Update on Geothermal Direct-use Installations in the United States


Diana M. SNYDER, Koenraad F. BECKERS, Katherine R. YOUNG

Key Words:

direct-use, geothermal, thermal applications, installations, market, barriers


Stanford Geothermal Workshop




Direct Use



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409 KB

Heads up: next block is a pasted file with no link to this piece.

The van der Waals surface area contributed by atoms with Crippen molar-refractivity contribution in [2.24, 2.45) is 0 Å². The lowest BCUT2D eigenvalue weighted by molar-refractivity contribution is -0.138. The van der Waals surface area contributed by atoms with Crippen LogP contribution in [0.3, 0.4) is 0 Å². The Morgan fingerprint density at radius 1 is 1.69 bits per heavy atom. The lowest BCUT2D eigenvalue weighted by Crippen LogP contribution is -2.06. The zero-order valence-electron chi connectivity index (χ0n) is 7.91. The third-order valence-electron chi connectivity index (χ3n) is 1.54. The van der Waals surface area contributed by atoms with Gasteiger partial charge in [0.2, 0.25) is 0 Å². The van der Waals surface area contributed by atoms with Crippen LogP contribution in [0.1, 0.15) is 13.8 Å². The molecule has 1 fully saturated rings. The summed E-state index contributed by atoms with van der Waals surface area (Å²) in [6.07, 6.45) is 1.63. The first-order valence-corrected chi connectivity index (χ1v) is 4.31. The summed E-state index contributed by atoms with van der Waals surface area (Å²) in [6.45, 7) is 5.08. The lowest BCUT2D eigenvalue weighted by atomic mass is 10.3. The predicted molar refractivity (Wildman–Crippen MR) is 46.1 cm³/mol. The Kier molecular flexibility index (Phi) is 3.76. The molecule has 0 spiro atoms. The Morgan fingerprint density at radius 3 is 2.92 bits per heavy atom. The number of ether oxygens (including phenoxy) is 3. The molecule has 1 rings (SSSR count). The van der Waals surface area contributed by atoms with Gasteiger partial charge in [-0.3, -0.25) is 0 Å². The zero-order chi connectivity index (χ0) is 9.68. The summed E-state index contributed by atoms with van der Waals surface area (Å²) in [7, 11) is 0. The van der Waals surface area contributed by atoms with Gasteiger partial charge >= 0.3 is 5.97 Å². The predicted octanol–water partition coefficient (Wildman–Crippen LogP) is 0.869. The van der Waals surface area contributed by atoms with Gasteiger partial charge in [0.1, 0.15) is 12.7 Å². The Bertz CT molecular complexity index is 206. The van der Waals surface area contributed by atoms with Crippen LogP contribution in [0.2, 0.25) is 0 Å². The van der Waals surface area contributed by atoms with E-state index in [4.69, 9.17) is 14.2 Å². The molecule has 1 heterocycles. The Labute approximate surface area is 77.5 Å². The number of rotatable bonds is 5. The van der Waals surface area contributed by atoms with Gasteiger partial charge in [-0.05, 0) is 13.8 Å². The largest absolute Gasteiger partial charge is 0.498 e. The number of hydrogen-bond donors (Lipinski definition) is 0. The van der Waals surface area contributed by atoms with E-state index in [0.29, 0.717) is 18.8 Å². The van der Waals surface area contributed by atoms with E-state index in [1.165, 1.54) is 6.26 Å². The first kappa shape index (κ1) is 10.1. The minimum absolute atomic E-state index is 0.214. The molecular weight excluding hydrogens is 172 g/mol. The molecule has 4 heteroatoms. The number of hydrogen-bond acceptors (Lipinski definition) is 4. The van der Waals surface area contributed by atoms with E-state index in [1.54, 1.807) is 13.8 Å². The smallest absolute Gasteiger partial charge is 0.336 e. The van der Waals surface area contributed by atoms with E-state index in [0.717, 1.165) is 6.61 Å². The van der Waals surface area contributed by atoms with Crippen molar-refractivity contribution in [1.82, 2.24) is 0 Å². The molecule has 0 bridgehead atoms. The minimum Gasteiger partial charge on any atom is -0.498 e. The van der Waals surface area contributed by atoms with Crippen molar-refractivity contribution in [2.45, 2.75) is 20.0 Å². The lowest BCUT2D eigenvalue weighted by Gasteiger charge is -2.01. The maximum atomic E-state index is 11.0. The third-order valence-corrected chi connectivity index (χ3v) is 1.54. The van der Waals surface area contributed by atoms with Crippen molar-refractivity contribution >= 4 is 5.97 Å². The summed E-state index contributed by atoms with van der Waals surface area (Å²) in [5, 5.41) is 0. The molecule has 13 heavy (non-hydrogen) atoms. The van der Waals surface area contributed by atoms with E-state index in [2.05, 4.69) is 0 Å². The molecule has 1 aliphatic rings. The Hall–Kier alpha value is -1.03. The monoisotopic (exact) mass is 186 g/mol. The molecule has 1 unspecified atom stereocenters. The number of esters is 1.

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Direct-use of geothermal energy currently has limited penetration in the U.S., with an estimated installed capacity of about 500 MWth, supplying on the order of 0.01% of the total annual U.S. heat demand (about 30 EJ). We see higher penetration levels in other countries such as Iceland (about 90%) and Hungary (2.5%). An updated database of geothermal direct-use systems in the U.S. has been compiled and analyzed, building upon the Oregon Institute of Technology (OIT) Geo-Heat Center direct-use database. Types of direct-use applications examined include hot springs resorts and pools, aquaculture farms, greenhouses, and district heating systems, among others; power generating facilities and ground-source heat pumps were excluded. Where possible, the current operation status, open and close dates, well data and other technical data were obtained for each entry. The database contains 545 installations, of which 407 are open, 108 are closed, and 30 have an unknown status. Spas are the most common type of installation, accounting for 50% of installations by number. Aquaculture installations (46 out of 407 open installations) account for the largest percentage (26%) of installed capacity in operation (129 MWth out of 501 MWth). Historical deployment curves show the installed capacity significantly increased in the 1970ís and 1980ís mainly due to development of geothermal district heating, aquaculture and greenhouse systems. Since the 2000ís geothermal direct-use development appears to have slowed, and the number of sites in operation decreased due to closures. Case studies reveal multiple barriers to geothermal direct-use implementation and operation, including 1) existence of an information gap among stakeholders, developers, and the general public, 2) competition from cheap natural gas, and 3) the family-owned, small-scale nature of businesses might result in discontinuation among generations.

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